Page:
At least three of the five priorities of the government’s forthcoming comprehensive spending review are likely to have large data components. This will set the funding for government bodies for the next five years and is the underlying basis for all decisions made during this parliament. At the same time, the data trust deficit is as big as ever, and growing as policy makers just keep on digging.
However, a strong independent statistical system, has led to an Office for National Statistics (ONS) that is viewed separately from government. The ONS remains a comparatively trusted party, and as the public face of statistics, is in a position to say what proper data handling looks like. The ONS has long required that data should not leave the control of the statistical bodies. The rollout of safe settings by the Administrative Data Research Network to institutions accessing remote data services in a controlled fashion is the next step in scaling this proven model.
As much as care.data in the NHS has epitomised the collapse of public confidence in data handling, it's the ONS that has provided the blueprint for how to rebuild that trust. HSCIC is now moving towards a safe setting for all individual level data and transparent reporting on where patient data goes.
This will be entirely familiar to those who have been using census microdata for over a decade. It's reflected in broad public confidence in the census, supported by the ongoing actions of the ONS to maintain that public trust, even in the face of other more short term interests.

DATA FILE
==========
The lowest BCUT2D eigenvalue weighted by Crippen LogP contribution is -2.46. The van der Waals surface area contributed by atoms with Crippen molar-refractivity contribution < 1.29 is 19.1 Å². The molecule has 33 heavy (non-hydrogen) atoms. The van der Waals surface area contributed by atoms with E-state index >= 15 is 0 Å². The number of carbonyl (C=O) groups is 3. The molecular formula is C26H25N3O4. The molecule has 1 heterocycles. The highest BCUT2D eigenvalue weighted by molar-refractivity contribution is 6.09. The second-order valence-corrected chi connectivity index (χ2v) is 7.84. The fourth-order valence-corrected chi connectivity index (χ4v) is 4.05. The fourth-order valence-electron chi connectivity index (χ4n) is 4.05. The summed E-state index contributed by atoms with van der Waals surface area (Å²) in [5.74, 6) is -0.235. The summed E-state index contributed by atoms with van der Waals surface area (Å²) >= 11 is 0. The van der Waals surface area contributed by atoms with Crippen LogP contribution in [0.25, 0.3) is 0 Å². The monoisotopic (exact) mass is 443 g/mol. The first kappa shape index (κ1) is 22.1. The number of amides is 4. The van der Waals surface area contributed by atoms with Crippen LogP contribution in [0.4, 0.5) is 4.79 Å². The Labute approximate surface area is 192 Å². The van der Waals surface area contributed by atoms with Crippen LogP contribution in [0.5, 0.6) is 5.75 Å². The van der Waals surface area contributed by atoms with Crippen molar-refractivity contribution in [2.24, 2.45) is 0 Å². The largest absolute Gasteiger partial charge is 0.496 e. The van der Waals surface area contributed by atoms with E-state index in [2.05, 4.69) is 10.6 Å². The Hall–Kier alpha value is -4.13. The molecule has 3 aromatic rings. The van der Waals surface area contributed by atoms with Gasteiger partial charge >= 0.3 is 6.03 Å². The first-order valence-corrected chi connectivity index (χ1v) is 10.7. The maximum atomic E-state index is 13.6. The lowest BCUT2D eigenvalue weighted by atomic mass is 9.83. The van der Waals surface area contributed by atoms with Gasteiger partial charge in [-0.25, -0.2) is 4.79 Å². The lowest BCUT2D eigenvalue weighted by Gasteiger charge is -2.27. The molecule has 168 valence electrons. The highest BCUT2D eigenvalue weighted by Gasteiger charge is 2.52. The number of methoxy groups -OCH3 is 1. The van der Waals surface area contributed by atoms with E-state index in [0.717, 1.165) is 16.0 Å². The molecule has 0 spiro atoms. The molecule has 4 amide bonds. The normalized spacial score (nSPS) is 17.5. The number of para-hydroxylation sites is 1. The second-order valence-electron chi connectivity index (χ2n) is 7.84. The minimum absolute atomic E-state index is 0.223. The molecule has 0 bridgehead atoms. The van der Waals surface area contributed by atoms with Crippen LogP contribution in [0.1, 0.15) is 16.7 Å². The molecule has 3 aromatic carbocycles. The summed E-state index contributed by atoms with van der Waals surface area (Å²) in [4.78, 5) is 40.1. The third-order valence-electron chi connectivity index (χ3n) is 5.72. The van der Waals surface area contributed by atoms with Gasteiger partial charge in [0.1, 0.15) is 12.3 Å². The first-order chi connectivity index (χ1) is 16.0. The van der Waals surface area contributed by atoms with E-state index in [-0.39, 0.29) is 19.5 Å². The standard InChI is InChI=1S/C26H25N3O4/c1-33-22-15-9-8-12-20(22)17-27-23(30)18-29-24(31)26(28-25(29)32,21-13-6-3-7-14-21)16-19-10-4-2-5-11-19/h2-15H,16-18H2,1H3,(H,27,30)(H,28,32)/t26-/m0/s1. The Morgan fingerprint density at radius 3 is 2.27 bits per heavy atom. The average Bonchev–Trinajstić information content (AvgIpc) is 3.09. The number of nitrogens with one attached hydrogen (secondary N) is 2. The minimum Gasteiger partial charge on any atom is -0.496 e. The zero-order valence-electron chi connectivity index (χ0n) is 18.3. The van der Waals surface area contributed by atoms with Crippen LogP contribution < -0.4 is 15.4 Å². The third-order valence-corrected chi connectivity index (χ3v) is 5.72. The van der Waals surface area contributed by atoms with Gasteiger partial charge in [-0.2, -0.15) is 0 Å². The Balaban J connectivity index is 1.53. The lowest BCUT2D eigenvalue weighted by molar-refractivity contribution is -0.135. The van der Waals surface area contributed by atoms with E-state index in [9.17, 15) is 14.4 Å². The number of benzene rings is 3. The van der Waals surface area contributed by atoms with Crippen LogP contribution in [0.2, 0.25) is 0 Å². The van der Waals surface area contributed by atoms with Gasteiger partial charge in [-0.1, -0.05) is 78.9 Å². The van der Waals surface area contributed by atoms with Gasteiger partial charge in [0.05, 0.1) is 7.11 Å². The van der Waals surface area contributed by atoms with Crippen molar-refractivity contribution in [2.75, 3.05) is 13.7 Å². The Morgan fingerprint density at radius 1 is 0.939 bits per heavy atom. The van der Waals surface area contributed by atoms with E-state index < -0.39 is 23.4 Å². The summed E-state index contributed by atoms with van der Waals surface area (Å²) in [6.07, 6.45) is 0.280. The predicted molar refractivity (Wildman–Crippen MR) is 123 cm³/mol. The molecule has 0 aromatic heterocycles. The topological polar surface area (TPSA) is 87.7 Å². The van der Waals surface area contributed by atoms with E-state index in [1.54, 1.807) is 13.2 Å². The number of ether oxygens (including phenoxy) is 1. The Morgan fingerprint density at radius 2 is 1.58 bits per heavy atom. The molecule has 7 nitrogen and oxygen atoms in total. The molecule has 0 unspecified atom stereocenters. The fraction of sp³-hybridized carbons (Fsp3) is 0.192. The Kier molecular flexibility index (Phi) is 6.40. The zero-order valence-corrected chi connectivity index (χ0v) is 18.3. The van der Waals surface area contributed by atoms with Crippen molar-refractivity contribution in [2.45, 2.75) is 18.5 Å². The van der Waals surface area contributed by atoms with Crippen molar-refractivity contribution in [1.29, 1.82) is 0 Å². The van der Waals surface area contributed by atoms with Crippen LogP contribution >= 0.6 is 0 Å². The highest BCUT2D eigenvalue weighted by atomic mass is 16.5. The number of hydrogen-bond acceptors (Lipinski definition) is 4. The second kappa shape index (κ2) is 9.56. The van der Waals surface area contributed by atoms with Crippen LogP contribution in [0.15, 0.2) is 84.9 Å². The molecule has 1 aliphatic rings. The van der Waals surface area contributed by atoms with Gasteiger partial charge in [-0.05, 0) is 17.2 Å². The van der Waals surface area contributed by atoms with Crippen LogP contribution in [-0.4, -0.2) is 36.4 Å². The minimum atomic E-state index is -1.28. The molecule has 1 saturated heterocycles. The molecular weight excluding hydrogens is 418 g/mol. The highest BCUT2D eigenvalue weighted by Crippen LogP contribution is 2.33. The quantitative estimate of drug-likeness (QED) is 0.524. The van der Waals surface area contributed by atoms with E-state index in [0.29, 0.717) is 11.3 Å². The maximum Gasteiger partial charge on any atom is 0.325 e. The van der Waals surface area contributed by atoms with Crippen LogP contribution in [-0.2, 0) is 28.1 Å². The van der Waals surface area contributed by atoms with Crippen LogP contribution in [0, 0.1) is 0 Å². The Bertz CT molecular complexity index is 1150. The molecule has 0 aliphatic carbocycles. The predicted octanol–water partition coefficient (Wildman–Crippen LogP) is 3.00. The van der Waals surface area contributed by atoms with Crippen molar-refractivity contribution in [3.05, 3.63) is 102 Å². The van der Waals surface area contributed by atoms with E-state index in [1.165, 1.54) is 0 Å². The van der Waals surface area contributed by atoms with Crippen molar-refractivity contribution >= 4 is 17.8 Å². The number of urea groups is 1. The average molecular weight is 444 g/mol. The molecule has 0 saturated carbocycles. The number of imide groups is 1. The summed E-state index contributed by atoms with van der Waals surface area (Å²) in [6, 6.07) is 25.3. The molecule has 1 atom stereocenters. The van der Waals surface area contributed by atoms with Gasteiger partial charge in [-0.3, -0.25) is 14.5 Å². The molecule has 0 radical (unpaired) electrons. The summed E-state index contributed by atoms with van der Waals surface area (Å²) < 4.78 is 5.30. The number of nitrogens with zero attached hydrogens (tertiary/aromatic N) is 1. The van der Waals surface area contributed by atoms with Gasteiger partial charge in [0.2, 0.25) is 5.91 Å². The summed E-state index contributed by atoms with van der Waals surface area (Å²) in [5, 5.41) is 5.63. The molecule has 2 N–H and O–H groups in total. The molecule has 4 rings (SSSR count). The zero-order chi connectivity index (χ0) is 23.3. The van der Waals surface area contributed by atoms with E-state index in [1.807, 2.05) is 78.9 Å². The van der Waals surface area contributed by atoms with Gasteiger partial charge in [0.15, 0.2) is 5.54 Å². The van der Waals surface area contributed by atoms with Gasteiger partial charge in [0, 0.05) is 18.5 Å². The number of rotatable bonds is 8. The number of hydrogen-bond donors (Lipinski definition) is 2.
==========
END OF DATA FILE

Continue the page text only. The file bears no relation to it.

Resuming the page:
The statistical system can’t rebuild trust in data singlehandedly, but it can offer a mechanism for those bodies that see a problem and wish to be part of a solution. Statisticians cannot impose a solution, nor do they have to. The ONS just has to offer a platform and mechanism for those across government who are willing to tell the public how their own data is used.
The ONS tracks how data from their surveys are used and for what purpose. Those individuals with a particular interest in any survey run (whether they were in it or not), can simply opt for notification of how that survey/wave/etc. was used.
How government departments increase (or decrease) citizens’ trust in their handling of personal data is not substantively within the control of statisticians. Policy wonks will keep wonking, so bad ideas keep returning. What those who want a trusted data environment can do, is say to citizens that it is possible to have a mechanism whereby you can find out how your data has been used.
The mechanism makes no promises on truth, nor completeness – those exclusively belong to the participating organisations – but if the mechanism knows, then the citizen will be told. For the multitude of government services that use GOV.UK Verify for access, they could be linked via pseudonyms to a reporting function at ONS. The ONS can then use a link from the participating services (again, via Verify) to provide a report for citizens on request.
In 2012, the Department for Education wanted to ‘open’ the National Pupil Database – a linked database of the school experiences of every child in the country, from pre-school to university. This was done for other reasons, but opened up a can of worms.